Santiago Horgan, MD, briefly describes weight-loss surgery for resolution of type 2 diabetes. Gastric sleeve (sleeve gastrectomy) and gastric bypass are excellent options for patients with type 2 diabetes or other obesity-related conditions.
Type 2 Diabetes and Obesity
Obesity if the primary cause for type 2 diabetes. Type 2 diabetes can lead to health problems including stroke, blindness, kidney failure, heart disease, depression, neuropathy and increased cancer risk. Type 2 diabetes can reduce life expectancy up to 14 years.
Lifestyle intervention is firstline therapy for type 2 diabetes. This includes
If you are obese and have type 2 diabetes weight-loss (bariatric) surgery can have a profoundly positive effect on your health. Weight-loss surgery can reverse diabetes and reduce or eliminate the need for diabetes medications.
Uncontrolled high blood sugar and diabetes is dangerous and increases your risk of many serious health problems, including:
- Heart disease
- Kidney failure
- Periodontal disease
- Depression and fatigue
- Diabetic nerve disease, which can lead to limb amputation
How Losing Weight Helps
Weight-loss surgery is not a treatment for type 1 diabetes. Learn about type 1 and type 2 diabetes and the impact of high blood sugar.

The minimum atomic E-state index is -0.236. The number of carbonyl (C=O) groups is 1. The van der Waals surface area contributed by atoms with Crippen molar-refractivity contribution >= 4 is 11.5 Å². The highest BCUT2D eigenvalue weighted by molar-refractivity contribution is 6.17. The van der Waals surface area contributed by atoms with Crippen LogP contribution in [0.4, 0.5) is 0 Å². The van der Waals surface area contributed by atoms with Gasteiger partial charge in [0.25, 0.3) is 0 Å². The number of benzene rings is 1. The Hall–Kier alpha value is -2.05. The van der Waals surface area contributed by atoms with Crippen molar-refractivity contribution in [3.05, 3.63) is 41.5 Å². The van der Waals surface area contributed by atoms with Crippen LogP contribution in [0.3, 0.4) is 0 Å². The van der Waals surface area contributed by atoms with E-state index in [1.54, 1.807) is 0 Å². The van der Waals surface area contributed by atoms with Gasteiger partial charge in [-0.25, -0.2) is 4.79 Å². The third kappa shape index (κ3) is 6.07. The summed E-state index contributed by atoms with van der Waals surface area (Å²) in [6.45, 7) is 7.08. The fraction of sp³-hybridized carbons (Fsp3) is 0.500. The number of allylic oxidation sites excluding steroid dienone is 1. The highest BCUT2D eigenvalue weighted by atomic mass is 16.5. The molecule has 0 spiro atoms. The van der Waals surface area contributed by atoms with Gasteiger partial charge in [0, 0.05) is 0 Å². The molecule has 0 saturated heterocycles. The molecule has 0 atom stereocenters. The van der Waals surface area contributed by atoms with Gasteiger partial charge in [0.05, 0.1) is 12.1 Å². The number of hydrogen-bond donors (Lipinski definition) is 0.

Diabetes care at UC San Diego Health
Significant weight loss improves the body’s glycemic control, greatly reducing the potential damaging effects of high blood sugar. As the region’s only academic medical center, UC San Diego Health is developing and performing the most advanced, yet minimally invasive surgical treatments for combating obesity, including:
Getting Your Health (and Life) Back
These minimally invasive approaches are helping patients get their lives back by:
Stopping the damage.
Improved glycemic control from weight loss can halt the damaging effects of high blood sugar.
Nearly 80 percent of patients with type 2 diabetes who have bariatric surgery go into remission.
Giving back control.
A recent study found patients who underwent bariatric surgery were more than three times more likely to gain control over their diabetes after one year, compared to a group treated with medication.